As George Osborne stands in for David Cameron at PMQs we chart how the Chancellor has positioned himself as the future leader of the Conservative party
As George Osborne makes his Prime Minister’s Questions debut Georgia Graham explains how the Chancellor has been positioning himself for the top job.
At lunchtime today Mr Osborne will have his most high profile opportunity yet to cement his position as David Cameron’s natural successor when he stands in for the Prime Minister at PMQs.
He has the necessary experience: twenty years ago he spent Wednesday mornings, prepping John Major for the clash, and has briefed every Tory leader since.
For the last five years Nick Clegg covered for the Prime Minister when he was out of the country but with the Lib Dems ousted and the coalition over it is Mr Osborne will get the chance to take the limelight.
In the wake of the surprise Conservative majority Mr Osborne was quickly named First Secretary of State – deputy Prime Minister in all but name. A role previously held by William Hague who retired at the election.
Being favoured by George Osborne is one of the surest routes to the top of the Tory party in recent years.
The Chancellor has increasing numbers of treasury proteges making waves in big Government jobs. Sajid Javid, the former Treasury minister has been rocketed to the front line of British politics.
In the first of the last two reshuffles his promotion to culture secretary also made him the first ever Asian male conservative cabinet minister. His move to business secretary has secured his position – and Osborne’s influence, at the very top of the party.
Last year the Chancellor decided it was time for an image overhaul. Mr Osborne turned to the fashionable 5:2 diet to get in shape, combining limiting his diet to 600 calories two days a week with regular jogs in central London parks.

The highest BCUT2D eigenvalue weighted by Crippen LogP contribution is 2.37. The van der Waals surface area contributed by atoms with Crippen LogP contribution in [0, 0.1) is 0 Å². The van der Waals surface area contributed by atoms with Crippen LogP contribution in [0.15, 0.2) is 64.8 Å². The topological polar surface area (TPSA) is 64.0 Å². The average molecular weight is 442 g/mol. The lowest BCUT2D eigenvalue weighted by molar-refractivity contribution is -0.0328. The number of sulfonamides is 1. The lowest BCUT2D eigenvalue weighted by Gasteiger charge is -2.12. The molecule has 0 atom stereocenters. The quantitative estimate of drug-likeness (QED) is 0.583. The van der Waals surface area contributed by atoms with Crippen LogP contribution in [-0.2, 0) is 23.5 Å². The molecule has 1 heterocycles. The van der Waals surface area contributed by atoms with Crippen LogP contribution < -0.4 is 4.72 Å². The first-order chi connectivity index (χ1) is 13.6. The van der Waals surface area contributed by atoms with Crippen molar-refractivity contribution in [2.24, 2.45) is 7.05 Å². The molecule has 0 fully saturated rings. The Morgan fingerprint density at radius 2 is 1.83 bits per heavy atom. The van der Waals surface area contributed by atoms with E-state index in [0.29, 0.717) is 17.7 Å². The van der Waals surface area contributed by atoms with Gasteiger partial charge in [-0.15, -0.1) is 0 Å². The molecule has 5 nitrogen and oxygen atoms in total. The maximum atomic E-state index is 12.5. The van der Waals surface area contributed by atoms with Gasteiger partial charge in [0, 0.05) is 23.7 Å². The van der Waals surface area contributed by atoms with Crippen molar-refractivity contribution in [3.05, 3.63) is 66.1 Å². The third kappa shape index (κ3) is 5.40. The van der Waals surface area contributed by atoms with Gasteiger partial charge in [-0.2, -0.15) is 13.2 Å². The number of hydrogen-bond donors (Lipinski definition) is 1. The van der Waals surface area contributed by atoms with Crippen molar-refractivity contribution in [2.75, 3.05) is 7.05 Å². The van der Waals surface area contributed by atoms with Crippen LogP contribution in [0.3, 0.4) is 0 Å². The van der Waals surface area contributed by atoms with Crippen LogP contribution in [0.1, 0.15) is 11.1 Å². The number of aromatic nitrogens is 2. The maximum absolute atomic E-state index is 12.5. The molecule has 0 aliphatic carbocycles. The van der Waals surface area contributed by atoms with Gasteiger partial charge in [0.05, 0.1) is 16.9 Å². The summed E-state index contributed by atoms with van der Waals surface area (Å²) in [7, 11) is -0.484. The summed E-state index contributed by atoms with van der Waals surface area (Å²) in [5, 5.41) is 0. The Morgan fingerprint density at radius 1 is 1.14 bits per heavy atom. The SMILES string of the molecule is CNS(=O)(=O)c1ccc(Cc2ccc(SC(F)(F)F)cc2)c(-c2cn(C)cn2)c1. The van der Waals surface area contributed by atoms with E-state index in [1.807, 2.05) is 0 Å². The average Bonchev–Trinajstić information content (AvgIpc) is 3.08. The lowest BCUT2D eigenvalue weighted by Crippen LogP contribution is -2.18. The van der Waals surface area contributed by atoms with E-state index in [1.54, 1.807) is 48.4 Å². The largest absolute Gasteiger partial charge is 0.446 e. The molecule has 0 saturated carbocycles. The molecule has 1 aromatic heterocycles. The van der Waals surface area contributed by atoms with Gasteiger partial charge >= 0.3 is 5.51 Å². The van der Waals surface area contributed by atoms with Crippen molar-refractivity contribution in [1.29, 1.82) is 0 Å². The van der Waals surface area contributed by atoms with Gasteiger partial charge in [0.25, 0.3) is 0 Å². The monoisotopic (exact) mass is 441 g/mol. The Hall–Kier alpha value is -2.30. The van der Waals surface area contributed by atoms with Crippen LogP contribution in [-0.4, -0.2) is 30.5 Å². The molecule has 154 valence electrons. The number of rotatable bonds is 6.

George Osborne struggled with his public image – so much so he was humilitatingly booed by spectators in the Olympic stadium and he handed out medals during the 2012 paralympics.
Since then he has had an image overhaul. New suit, new hair and thanks to the diet mentioned above, a new, svelter figure. As one style editor put it, his look is now less ‘uppity prefect’ he perfected in 2010.
The Chancellor also famously tweeted a picture of him tucking into a Byron burger as he wrote his big speech for the B2013 budget and during the election campaign he made sure to present himself as the blue collar man of the people – despite his St Paul’s boys school and Oxford education.
For months he was pictured in a constant stream of high viz jackets and blue overalls downing builders tea at manufacturing plants and garages up and down the country.
Mr Osborne has made a crucial statement of intent to the Westminster political lobby – hiring one of their brightest and best to manage his media relations. Hiring respected Daily Mail political editor James Chapman will give his media operation more heft, professionalism – and contacts – than any other in Downing Street.
The floppy haired elephant in the room when it came to George Osborne’s leadership ambitions has been largely silenced by the Conservatives poll defying majority.
Had Cameron fallen, Osborne would have gone with him and newly anointed MP Boris would rise from the ashes.
As it stands the Conservative win is put down largely to it’s economic successes. As a result the Chancellor and his ‘long term economic plan’ are back on top, and the blonde bombshell is back in his box.
Mr Osborne’s 2012 budget unravelled so fast it was almost comical. Newspapers were packed with stories mocking the pasty tax, the granny tax and the caravan tax. Even the priests were up in arms about the ‘church steeple tax’.
In fact the word ‘omnishambles’ was thrown around with such vigour by his opponents afterwards that it was named the Word of 2012 by the Oxford English Dictionary.
However fast-forward three years and his role in steering the economy is heralded as one of the key forces behind the Tory majority.
The FT says Mr Osborne is lauded around the world for presiding over a recovery which has seen UK economic growth accelerate to 2.6 per cent in 2014 and unemployment fall to 5.7 per cent — half the eurozone average.
During the campaign, Mr Cameron surprised many in his party by announcing he would quit before the 2020 election adding to the drama by suggesting possible successors – of whom Osborne featured highly.
He said at the time: “‘There definitely comes a time where a fresh pair of eyes and fresh leadership would be good and the Conservative Party has some great people coming up: the Theresa Mays and the George Osbornes and the Boris Johnsons.”